Abstract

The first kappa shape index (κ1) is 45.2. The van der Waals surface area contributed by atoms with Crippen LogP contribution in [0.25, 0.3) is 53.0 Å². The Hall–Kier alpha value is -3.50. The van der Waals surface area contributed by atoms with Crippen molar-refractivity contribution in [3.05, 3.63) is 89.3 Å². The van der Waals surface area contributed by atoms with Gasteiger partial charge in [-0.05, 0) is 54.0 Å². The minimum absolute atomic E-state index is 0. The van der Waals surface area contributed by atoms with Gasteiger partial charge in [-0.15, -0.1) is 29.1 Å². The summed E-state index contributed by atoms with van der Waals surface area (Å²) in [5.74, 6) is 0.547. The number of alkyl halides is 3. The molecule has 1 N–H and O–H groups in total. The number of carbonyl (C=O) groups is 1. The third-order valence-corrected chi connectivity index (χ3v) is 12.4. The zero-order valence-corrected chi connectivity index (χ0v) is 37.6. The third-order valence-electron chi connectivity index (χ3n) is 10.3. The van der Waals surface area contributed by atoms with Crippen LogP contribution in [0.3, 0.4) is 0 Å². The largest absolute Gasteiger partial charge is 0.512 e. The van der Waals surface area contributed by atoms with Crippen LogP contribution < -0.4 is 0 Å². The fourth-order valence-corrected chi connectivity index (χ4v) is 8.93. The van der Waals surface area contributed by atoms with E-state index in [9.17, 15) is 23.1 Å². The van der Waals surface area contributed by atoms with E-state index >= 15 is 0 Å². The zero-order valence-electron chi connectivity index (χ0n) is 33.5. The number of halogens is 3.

Subglacial lakes identified beneath the Antarctic Ice Sheet belong to a rare category of unexplored environments on Earth's surface. The key to understanding the origin and longevity of subglacial lakes is likely contained in their sedimentary sequences. Here we explore the nature of a sedimentary succession in a deep tectonic trough identified as a prime candidate for a large subglacial paleolake. The trough is the 100-km-long, 620-m-deep Christie Bay, located in the east arm of the Great Slave Lake, Canada. High-resolution seismic reflection data and short sediment cores collected in the deep trough show a 150-m-thick sequence of fine-grained sedimentary lake fill separating glacial ice-contact deposits from draped Holocene lake sediments. We interpret this sequence to consist of sediments that accumulated in a subglacial lake that covered an area larger than 130 km2. The inferred presence of a subglacial paleolake is supported by results from hydrologic modeling of drainage pathways beneath the Laurentide Ice Sheet during the last glacial maximum. Our data point toward the existence of a dynamic subglacial lake environment where sediments were delivered by discharge of meltwater from a subglacial water system. A core sample of the sedimentary lake fill in Christie Bay may elucidate whether living organisms exist in subglacial lakes.

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